September 12, 2016 at 1:13 pm

    I ain’t never growed any Speghetti Squash, but I’ve had Acorn and Patty Pan squash, and of course all the yellow straight and crook neck kind. I liked them all. Yours look good in the pictures, no wonder The Deer Hunter liked sharing with his friends…Ken

  • Reply
    Rooney Floyd
    September 12, 2016 at 12:54 pm

    Interesting. I don’t cook much indoors but I might try this since we like the squash. I might reduce/eliminate the garlic and replace with about a cup (or less) of diced onions–just a personal preference. I’m really writing to say I cut the squash, or any other difficult item, by putting it on a good cutting board and placing the cleaver (or big butcher knife) long ways on top of the squash holding it firmly in the vertical. Then TAP the cleaver with a wood mallet or small stick of fire wood. Hard pressing of a sharp tool can easily slip and damage you or your property–I know. Of course, this is not good kitchen etiquette, but…

  • Reply
    B. Ruth
    September 12, 2016 at 11:49 am

    and Ron…yes I used to have 4 clock’s from seed, brought from my mothers home, brought from her mothers home in WNC. Mine bloomed for a couple of years, they have a tendency to self-seed with a little help. I got careless one summer and let too many weedy perennials take over the bed so they bloomed out with no seed spread. One of my favorite flowers and I might add, probably is the flower that got me interested in flowers. My Grandmother said to us kids, “Why don’t you go outside and watch for the 4 o’ clock’s to bloom!” Well, here was a new wrinkle, flowers that really bloomed at 4 o’clock!
    We waited and waited, one of us had one of those old tic-tock wind up alarm clocks of my grannies. That was the good old days! Some bloomed earlier than 4:00 PM however, but it kept us busy for a while until granny could get supper on! ha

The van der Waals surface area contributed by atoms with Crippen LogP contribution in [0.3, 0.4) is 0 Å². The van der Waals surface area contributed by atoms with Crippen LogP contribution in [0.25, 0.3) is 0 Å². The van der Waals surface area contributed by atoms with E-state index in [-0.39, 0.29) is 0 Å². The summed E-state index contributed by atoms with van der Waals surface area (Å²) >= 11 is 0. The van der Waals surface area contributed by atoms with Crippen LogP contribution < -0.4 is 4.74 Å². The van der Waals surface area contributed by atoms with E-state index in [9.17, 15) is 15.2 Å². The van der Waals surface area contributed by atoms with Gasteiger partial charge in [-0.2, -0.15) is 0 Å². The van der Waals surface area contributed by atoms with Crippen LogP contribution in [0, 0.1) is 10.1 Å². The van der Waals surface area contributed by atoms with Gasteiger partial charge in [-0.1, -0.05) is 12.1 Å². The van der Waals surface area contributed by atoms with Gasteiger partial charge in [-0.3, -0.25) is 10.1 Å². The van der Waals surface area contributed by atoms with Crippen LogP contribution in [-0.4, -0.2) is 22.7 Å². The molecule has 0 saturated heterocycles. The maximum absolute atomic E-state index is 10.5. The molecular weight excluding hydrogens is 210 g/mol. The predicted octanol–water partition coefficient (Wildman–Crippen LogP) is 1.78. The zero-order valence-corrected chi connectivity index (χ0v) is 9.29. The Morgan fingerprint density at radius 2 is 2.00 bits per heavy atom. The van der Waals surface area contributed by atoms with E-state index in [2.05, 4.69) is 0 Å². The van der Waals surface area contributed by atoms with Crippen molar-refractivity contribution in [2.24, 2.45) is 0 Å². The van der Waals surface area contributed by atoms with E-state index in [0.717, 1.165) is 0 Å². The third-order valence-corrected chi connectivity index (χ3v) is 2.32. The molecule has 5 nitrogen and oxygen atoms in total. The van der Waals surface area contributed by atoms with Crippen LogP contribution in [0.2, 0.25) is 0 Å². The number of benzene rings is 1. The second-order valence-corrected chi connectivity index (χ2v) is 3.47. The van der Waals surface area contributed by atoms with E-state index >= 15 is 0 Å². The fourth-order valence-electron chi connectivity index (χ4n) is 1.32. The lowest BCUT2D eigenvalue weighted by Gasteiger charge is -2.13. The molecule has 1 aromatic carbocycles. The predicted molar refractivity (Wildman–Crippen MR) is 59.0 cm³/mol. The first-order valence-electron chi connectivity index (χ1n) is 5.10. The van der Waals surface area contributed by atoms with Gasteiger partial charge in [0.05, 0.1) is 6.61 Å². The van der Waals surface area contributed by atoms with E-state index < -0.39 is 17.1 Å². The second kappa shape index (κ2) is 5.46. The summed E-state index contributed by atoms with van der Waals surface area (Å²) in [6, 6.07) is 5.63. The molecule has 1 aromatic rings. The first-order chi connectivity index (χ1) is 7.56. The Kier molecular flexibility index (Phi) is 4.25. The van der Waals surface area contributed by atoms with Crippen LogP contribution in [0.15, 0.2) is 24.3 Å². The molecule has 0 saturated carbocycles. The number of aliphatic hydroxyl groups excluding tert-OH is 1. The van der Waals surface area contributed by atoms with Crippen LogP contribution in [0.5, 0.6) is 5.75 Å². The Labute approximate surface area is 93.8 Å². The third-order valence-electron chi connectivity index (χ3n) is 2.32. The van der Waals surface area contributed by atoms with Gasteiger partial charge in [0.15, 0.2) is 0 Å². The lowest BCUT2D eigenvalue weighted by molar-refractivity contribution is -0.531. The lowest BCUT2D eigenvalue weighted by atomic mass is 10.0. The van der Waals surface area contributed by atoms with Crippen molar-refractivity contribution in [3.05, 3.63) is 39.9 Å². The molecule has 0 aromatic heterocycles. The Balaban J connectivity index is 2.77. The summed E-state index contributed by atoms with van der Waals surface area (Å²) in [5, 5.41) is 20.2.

Thanks Tipper,

  • Reply
    September 12, 2016 at 10:54 am

    Beautiful picture of my best crop this year, Spaghetti squash has been a wonderful substitute for pasta on a diabetic or Paleo diet. I planted it as my main winter squash, and I was careful to avoid any other winter squash to prevent cross pollination. Googling seems to indicate only certain families cross pollinate, and that winter squash will not cross with summer squash. Tipper, these keep for a very long time if not stored in warm location.
    Anyway, I do cheat on my diet, and that casserole looks delicious. I will just have to try it, and as Tamela says anything with bacon or cheese is going to be good.
    Ron mentioned 4 o’clocks. I never could get them to grow, but I do believe they have the best fragrance in the world except for honeysuckle. If I could I would just surround myself with fragrant flowers, but not much luck with that. I do have an very old rose bush that has the fragrance of those of my childhood.

  • Reply
    Lisa Snuggs
    September 12, 2016 at 10:39 am

    Not long after moving into our then-new house, I tried to cook a spaghetti squash given to me by a neighbor. It would not budge under my knife, so I thought a little time in the microwave might soften it up a bit. After a little time in the box it was still hard to the touch. I placed it on the counter and touched the tip of my knife into the side of the squash. KA-BOOM! Yep, I had a spaghetti squash explosion. The hot, stringy pulp covered the new cabinets, wall, coffee maker, you name it. I’ve yet to go for round two.

  • Reply
    September 12, 2016 at 9:37 am

    Let’s face it, add cheese (and/or bacon) to any recipe and it is likely to be a hit! So-o-o-o – – – , when you add cheese to supposedly low-cal friendly spaghetti squash – – sigh – – another diet bites the dust!
    But then, from all the pictures in your blog, looks like your family doesn’t have to worry about things like that – – y’all get plenty of exercise and fresh air so you can relish in all the delights garden, pantry, and cold house/box can produce. Enjoy!

  • Reply
    William Dotson
    September 12, 2016 at 9:33 am

    Thanks for the recipe Tipper we like the spaghetti insides better than pasta great for my diabetes.

  • Reply
    Ron Stephens
    September 12, 2016 at 9:33 am